The Je Ne Sais Quoi

We Make Beginnings

(Coalition; 2004)

By Amir Nezar | 9 October 2007

Just when you finally thought, and probably hoped, that you'd never hear the word "angular" abused by a critic again --- after all, the post-punks of 2004 were rather scant in comparison to 2003 --- here come The Je Ne Sais Quoi guitars a-janglin' and a-stabbin' all angular-like. Mix in a few kickin' bass lines, some frenetic vocals, and delightful drumming, and you've got one of the best albums to be missed on so many 2004 year-end lists.

When the group shouts, on opener "Weekdays," "I need a match to find a spark," they don't just find a spark; they find a blaze, and for just about every second of We Make Beginnings, it roars with riffs and energy. Whether it's their incendiary guitar leads, call-and-response vocals, or chunks of melody, The Je Ne Sais Quoi take on every element of their sharp-as-daggers mix with gleeful zest.

Nor do they let that zest push them into excess; "Weekdays" is duck's-ass-tight, building from its organ hooks into raging choruses before breaking down into a brief, nicely interwoven bass and guitar duel. "We Make Beginnings" swaggers about on a thick bass/guitar riff, and then uses slap bass to anchor the group's martial commands, "Put me in a hearse / Speak to me words / that curse," before tackling a complex melody. Ultimately, like a number of the songs on We Make Beginnings, it ends with terrific guitar mess-arounds that serve as a smart counterpoint to the group's precise arrangements.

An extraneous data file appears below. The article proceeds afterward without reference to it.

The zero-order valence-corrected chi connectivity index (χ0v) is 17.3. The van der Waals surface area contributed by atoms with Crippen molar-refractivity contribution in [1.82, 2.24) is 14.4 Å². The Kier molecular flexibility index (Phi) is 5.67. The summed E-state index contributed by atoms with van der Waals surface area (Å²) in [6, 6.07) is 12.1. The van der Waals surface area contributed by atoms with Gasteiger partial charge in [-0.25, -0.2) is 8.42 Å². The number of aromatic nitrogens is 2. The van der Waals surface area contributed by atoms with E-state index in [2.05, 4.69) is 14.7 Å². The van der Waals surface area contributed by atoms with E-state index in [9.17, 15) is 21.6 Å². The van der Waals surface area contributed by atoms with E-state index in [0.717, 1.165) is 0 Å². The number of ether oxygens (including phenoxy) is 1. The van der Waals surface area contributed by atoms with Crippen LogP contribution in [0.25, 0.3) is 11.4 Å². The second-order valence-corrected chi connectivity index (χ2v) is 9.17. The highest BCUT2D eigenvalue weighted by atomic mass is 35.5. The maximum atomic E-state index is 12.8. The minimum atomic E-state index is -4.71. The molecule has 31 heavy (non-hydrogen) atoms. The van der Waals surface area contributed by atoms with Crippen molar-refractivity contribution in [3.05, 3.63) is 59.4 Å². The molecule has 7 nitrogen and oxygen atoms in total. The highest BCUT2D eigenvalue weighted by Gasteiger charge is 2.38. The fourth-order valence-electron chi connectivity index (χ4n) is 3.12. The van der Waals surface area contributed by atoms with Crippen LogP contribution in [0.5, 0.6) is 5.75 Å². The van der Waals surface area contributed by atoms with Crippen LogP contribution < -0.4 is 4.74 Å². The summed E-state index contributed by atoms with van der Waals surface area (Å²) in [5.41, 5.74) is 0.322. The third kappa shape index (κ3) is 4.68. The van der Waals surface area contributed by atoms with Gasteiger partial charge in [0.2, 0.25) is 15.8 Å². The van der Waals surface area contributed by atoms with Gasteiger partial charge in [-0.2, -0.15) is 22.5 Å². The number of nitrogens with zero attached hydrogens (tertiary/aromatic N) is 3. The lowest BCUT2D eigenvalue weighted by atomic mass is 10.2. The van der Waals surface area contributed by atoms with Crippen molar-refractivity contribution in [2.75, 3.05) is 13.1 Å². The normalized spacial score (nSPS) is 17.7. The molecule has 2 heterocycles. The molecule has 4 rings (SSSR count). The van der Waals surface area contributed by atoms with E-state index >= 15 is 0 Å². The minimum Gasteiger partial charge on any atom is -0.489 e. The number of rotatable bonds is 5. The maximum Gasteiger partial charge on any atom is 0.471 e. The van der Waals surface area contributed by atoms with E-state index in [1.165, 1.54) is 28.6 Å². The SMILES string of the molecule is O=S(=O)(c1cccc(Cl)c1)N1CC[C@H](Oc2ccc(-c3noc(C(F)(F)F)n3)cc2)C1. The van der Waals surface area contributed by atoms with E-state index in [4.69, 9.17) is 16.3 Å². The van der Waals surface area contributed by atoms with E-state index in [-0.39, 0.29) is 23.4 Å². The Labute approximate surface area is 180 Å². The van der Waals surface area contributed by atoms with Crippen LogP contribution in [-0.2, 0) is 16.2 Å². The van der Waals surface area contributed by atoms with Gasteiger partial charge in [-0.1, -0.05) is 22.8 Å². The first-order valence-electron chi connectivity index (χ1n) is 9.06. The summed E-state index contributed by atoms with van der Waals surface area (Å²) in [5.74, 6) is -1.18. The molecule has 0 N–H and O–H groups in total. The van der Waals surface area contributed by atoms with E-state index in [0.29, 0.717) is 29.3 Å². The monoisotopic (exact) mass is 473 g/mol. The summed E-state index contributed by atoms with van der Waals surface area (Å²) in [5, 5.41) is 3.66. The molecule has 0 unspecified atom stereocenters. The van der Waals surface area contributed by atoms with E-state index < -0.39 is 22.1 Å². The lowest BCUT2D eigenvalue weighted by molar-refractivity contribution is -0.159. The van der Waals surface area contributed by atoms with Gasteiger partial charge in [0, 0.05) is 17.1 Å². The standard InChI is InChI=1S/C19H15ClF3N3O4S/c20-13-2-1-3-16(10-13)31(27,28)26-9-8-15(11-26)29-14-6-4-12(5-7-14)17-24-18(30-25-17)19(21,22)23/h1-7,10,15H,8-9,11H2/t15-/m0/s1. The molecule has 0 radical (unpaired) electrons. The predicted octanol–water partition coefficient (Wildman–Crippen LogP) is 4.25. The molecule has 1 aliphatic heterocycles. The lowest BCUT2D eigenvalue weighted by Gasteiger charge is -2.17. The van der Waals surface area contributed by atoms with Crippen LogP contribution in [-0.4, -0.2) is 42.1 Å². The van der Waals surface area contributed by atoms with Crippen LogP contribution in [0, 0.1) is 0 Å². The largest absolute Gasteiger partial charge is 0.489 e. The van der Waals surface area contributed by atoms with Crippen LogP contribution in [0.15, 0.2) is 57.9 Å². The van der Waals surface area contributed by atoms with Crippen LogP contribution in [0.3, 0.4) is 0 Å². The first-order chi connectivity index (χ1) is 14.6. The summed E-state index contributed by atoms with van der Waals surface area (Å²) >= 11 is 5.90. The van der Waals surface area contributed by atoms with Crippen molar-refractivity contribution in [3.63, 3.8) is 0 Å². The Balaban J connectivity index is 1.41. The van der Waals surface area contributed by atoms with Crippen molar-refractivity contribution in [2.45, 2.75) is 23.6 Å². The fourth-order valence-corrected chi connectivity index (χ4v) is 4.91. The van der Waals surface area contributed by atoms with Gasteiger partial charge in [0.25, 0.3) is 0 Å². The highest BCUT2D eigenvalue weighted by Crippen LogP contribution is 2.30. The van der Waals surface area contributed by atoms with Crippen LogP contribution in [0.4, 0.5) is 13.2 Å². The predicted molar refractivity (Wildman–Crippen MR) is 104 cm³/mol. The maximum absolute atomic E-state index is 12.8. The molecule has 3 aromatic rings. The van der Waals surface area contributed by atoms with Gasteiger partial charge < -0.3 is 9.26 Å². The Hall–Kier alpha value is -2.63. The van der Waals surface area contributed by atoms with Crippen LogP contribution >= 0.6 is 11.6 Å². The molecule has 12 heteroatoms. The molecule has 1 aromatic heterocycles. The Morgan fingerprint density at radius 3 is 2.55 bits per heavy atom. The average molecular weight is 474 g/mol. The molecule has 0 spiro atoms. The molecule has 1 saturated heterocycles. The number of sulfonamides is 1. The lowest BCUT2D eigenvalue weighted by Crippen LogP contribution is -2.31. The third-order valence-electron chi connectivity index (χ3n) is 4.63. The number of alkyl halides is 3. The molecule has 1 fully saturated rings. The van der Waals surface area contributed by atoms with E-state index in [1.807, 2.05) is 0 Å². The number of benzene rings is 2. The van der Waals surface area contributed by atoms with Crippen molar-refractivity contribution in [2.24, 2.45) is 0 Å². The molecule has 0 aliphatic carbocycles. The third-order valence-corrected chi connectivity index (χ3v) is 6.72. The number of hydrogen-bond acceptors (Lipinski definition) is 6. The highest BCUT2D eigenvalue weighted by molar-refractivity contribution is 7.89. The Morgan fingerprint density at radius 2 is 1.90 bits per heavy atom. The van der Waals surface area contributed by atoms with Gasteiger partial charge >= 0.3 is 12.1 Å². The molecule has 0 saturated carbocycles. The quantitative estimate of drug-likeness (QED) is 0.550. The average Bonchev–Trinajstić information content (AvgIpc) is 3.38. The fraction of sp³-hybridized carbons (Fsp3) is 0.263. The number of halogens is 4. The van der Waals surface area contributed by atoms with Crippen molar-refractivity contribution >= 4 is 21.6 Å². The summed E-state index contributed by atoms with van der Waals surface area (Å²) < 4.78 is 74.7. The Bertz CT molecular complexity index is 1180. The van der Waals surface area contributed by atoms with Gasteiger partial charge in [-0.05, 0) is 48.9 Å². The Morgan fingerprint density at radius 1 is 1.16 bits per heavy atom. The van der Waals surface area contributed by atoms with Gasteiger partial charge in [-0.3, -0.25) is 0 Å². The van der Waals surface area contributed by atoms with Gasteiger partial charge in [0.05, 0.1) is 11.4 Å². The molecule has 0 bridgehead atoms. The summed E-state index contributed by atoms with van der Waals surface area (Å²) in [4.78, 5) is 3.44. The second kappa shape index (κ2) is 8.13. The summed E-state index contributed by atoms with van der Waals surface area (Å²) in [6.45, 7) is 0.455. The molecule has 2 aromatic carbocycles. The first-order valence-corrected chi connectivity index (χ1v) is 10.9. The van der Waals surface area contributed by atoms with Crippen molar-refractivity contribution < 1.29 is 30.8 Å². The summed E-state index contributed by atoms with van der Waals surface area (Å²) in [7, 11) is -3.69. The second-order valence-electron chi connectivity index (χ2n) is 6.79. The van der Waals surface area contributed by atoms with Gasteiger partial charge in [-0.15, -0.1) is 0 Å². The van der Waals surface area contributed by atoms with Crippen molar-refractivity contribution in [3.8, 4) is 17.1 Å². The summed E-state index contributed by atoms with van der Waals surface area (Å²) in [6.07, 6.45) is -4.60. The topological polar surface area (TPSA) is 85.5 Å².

It all culminates in what easily ranks as one of the best songs of last year: "2004," whose deep-grooved bass line leads into artfully delicate drumming, and thence into some stunning melodic guitar figures. Saving their best trick for last, the group unleashes a final guitar attack that recalls Sonic Youth's keen balance of noise and guitar pyrotechnics, and finish on a somber note, "Miss J" morosely crooning, "The beautiful people that I know / Make me run all the way home." What stands out so sharply about this Stockholm gang of janglers and clangers is the sheer confidence that shines through this expertly executed debut; this is a band so comfortable with their ass-kicking ethic that they ought to be your new favorite band. Forget those other Swedes.